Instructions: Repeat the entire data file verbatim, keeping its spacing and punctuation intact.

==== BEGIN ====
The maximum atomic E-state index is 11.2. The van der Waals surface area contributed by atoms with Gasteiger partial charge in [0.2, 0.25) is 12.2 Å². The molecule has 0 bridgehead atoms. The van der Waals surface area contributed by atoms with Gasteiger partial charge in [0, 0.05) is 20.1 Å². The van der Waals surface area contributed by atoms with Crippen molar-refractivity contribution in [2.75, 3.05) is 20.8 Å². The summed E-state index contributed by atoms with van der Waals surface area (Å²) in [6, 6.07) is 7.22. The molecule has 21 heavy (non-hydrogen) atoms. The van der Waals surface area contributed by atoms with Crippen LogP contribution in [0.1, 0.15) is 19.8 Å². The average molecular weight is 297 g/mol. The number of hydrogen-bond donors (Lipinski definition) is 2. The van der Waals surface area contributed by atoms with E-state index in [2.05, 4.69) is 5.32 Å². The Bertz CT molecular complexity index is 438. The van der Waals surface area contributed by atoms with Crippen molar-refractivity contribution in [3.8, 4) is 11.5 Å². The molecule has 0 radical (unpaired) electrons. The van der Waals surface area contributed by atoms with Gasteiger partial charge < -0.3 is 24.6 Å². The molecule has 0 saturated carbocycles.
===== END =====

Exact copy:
The maximum atomic E-state index is 11.2. The van der Waals surface area contributed by atoms with Gasteiger partial charge in [0.2, 0.25) is 12.2 Å². The molecule has 0 bridgehead atoms. The van der Waals surface area contributed by atoms with Gasteiger partial charge in [0, 0.05) is 20.1 Å². The van der Waals surface area contributed by atoms with Crippen molar-refractivity contribution in [2.75, 3.05) is 20.8 Å². The summed E-state index contributed by atoms with van der Waals surface area (Å²) in [6, 6.07) is 7.22. The molecule has 21 heavy (non-hydrogen) atoms. The van der Waals surface area contributed by atoms with Crippen LogP contribution in [0.1, 0.15) is 19.8 Å². The average molecular weight is 297 g/mol. The number of hydrogen-bond donors (Lipinski definition) is 2. The van der Waals surface area contributed by atoms with E-state index in [2.05, 4.69) is 5.32 Å². The Bertz CT molecular complexity index is 438. The van der Waals surface area contributed by atoms with Crippen molar-refractivity contribution in [3.8, 4) is 11.5 Å². The molecule has 0 radical (unpaired) electrons. The van der Waals surface area contributed by atoms with Gasteiger partial charge < -0.3 is 24.6 Å². The molecule has 0 saturated carbocycles.